Motorola Droid Turbo (Verizon Wireless) performance times

Average 4G LTE download speed 16.26Mbps
Average 4G LTE upload speed 10.88Mbps
Temple Run 2 app download (43.70MB) 41 seconds
CNET mobile site load 5 seconds
CNET desktop site load 7 seconds
Restart time 31 seconds
Camera boot time 1.72 seconds

The phone's 2.7GHz Snapdragon 805 processor from Qualcomm is powerful and lightning fast. We didn't notice any lag when it came to daily and repetitive tasks like opening up the app browser, launching the keyboard, and returning to the homescreen. Thanks to its Adreno 420 GPU, frame rates and graphics rendering are high and smooth, and games like Kill Shot and Riptide GP 2 looked great and never stalled or stuttered.

Benchmark tests mirrored our findings as well. The Droid Turbo's best Quadrant score was 22,642 -- on par with its flagship competitors like the Galaxy S5 (which scored 23,707), LG G3 (23,103) and the HTC One M8 (24,593). Its highest Linpack multi-thread score was 878.472 MFLOPs in 0.19-second, which is one of the best results we've seen all year. In addition, it took about 31 seconds to restart the device and 1.72 seconds to launch the camera.

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Some of the phone's data times on Verizon (left) and its best Quadrant result. Screenshots by Lynn La/CNET

The Turbo's battery is a big deal on paper, 3,900mAh, and Motorola has a reputation for making long-lasting phones. The handset also powers up ridiculously quickly, well on its way to replenishing depleted stores in 30, or even 15 minutes. The Turbo -- and other phones like the Samsung Galaxy Note 4 and Note Edge -- owe the zero-to-sixty power sprint to Qualcomm Quick Charge 2.0. In other words, the Turbo gets its titular power from the chip, not the vendor.

Anecdotal observation for that massive battery have been solid so far, and during our first preliminary round of battery drain testing, the handset lasted an impressive 14 hours and 43 minutes of continuous video playback. And though it hit below the 48 hour mark that Motorola touts, the phone still lasted a whopping 34 hours and 8 minutes for talk time. Charging a the drained battery with the Turbo charger took almost exactly 2 hours. Additional tests will take place, so be sure to check back with this review for more details. According to FCC radiation measurements, the device has a SAR rating on 0.39W/kg.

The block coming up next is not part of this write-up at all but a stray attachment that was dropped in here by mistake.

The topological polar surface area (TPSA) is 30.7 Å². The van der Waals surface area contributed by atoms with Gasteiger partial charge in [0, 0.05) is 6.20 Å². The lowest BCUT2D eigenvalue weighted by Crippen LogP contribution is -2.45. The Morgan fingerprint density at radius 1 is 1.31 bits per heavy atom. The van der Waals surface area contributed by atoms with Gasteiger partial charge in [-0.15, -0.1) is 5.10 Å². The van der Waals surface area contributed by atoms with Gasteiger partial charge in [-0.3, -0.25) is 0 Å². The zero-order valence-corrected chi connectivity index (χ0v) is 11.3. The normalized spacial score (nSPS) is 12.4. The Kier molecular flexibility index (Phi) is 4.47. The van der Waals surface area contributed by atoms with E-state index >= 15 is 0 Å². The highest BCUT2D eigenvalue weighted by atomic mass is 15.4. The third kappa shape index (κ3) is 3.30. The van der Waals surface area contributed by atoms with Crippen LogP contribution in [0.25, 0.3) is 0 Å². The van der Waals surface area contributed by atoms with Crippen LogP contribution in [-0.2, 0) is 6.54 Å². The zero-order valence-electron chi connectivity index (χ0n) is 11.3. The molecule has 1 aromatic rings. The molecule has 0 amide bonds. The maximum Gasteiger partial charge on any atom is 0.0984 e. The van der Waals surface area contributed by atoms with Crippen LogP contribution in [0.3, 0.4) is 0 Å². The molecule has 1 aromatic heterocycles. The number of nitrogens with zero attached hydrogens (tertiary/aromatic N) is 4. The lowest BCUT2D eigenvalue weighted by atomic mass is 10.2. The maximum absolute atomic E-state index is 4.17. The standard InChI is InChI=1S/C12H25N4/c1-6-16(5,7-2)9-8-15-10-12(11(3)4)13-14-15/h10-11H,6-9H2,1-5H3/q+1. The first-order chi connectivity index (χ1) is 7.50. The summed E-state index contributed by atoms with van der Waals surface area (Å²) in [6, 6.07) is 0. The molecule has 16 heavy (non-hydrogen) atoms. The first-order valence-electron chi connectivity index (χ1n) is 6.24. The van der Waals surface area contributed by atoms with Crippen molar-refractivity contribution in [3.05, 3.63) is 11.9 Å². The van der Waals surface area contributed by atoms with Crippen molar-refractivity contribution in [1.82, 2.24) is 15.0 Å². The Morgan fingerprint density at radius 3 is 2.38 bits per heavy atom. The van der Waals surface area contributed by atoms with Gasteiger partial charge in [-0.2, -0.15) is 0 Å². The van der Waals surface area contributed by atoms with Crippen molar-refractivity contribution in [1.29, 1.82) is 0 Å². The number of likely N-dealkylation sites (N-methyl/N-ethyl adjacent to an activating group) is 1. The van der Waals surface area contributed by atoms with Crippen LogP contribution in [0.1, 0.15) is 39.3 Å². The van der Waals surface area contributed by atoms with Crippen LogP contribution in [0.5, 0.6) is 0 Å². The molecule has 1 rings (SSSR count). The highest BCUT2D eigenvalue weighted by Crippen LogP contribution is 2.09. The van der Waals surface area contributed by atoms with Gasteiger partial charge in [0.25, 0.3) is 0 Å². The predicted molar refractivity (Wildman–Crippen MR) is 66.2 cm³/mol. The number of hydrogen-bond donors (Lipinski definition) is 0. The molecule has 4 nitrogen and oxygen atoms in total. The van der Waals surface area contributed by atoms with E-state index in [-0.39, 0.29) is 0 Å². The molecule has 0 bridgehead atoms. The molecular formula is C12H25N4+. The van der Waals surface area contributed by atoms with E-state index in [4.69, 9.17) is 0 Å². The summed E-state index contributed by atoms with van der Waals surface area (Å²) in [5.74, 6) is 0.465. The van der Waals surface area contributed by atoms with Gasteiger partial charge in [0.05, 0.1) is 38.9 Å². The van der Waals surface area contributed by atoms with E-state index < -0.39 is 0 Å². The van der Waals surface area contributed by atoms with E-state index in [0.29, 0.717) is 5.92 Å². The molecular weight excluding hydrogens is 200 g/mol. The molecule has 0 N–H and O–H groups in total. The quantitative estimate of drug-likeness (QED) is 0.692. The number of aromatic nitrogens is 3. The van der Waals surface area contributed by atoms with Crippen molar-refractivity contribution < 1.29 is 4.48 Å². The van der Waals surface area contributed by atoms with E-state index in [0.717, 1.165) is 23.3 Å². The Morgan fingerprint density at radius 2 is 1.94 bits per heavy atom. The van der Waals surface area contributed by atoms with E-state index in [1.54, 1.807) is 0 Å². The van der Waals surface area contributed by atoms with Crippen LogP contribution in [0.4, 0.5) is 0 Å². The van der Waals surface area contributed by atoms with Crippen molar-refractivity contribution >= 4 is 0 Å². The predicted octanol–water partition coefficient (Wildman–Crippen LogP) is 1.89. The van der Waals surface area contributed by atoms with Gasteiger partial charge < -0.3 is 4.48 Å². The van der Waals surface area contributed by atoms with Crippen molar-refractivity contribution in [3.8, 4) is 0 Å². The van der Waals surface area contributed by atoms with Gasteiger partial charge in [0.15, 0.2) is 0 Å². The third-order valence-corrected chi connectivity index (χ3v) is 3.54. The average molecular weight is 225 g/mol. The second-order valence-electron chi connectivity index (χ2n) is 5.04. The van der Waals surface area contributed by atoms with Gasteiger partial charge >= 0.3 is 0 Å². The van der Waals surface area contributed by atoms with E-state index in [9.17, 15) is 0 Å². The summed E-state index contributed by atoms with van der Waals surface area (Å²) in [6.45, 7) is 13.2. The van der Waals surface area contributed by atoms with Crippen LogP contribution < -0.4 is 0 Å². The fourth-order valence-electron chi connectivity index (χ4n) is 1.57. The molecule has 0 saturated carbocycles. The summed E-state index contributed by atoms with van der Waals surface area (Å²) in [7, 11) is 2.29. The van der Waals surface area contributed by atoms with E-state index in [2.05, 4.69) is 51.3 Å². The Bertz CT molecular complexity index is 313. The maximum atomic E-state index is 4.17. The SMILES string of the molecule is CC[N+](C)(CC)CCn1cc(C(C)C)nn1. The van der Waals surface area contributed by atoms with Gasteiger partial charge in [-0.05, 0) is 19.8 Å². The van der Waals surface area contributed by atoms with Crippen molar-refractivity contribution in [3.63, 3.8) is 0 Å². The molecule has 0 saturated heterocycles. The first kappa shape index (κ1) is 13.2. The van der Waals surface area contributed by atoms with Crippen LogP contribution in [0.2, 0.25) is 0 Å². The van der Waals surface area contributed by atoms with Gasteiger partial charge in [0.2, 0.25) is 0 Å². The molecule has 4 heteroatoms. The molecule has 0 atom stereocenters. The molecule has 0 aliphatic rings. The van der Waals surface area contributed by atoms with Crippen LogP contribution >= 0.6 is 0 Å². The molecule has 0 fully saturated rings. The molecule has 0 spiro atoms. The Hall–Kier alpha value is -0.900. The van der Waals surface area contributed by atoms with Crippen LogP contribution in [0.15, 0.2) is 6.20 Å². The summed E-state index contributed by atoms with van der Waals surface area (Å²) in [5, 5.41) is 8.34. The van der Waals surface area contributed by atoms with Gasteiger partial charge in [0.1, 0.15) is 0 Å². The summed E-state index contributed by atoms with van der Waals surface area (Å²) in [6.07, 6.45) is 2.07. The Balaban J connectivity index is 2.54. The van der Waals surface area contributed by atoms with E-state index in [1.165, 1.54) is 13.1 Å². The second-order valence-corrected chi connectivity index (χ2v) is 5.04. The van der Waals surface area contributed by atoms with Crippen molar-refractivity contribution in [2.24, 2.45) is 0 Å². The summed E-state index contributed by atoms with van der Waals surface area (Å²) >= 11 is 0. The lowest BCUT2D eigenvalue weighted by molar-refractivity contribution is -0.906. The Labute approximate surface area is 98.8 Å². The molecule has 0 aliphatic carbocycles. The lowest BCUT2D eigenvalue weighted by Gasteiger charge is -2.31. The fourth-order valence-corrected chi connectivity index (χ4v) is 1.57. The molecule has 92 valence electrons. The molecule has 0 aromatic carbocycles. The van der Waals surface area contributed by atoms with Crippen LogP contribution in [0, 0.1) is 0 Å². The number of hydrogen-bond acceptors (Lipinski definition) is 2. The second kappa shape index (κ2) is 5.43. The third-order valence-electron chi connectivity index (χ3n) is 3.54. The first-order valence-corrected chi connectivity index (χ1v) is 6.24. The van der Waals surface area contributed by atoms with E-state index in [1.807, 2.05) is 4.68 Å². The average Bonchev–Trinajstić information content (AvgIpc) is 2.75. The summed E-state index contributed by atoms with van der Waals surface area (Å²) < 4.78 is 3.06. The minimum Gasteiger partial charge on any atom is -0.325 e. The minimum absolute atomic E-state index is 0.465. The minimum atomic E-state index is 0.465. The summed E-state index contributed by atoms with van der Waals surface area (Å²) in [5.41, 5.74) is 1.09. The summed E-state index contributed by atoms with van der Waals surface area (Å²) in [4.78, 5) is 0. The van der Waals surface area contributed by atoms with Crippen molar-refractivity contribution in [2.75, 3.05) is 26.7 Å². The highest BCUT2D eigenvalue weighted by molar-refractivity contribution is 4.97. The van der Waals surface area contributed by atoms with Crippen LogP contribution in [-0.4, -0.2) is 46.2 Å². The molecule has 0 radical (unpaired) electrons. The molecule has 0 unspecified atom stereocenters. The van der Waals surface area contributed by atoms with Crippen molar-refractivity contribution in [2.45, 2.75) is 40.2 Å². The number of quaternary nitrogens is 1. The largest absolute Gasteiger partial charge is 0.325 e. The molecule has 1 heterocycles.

Conclusion

If you like the Motorola Droid Turbo's software offerings, but its $200 (32GB)/$250 (64GB) price tag is out of your budget, the Moto X is a good alternative -- it's reliable, customizable, and its scaled-down specs mean a lower starting price.

However, if you're in the market for a premium device, the Droid Turbo should rank high for Verizon users. Sure, its questionable design definitely doesn't have universal appeal. Both the Sony Xperia Z3v and the Galaxy S5 are in the same price range, look better, and are water resistant.

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The Droid has a high-capacity battery that features quick-charge technology as well. James Martin/CNET

But if you put aside its aesthetic, the Turbo still has a capable 21-megapixel camera and bright display, which together offer a solid shooting and media experience. Fans of stock Android will also like the phone's barely skinned UI, and it's one of the most powerful handsets on the market. (Its bleeding-edge Snapdragon 805 processor for example, is lightning fast and only available in a few devices so far.)

Perhaps the Turbo's ace in the hole though, is its monster battery capacity. Continuing the Droid family's legacy of phones that keep going and going and going, the handset promises a battery that not only charges fast, but one that offers more hours of juice than its competitors.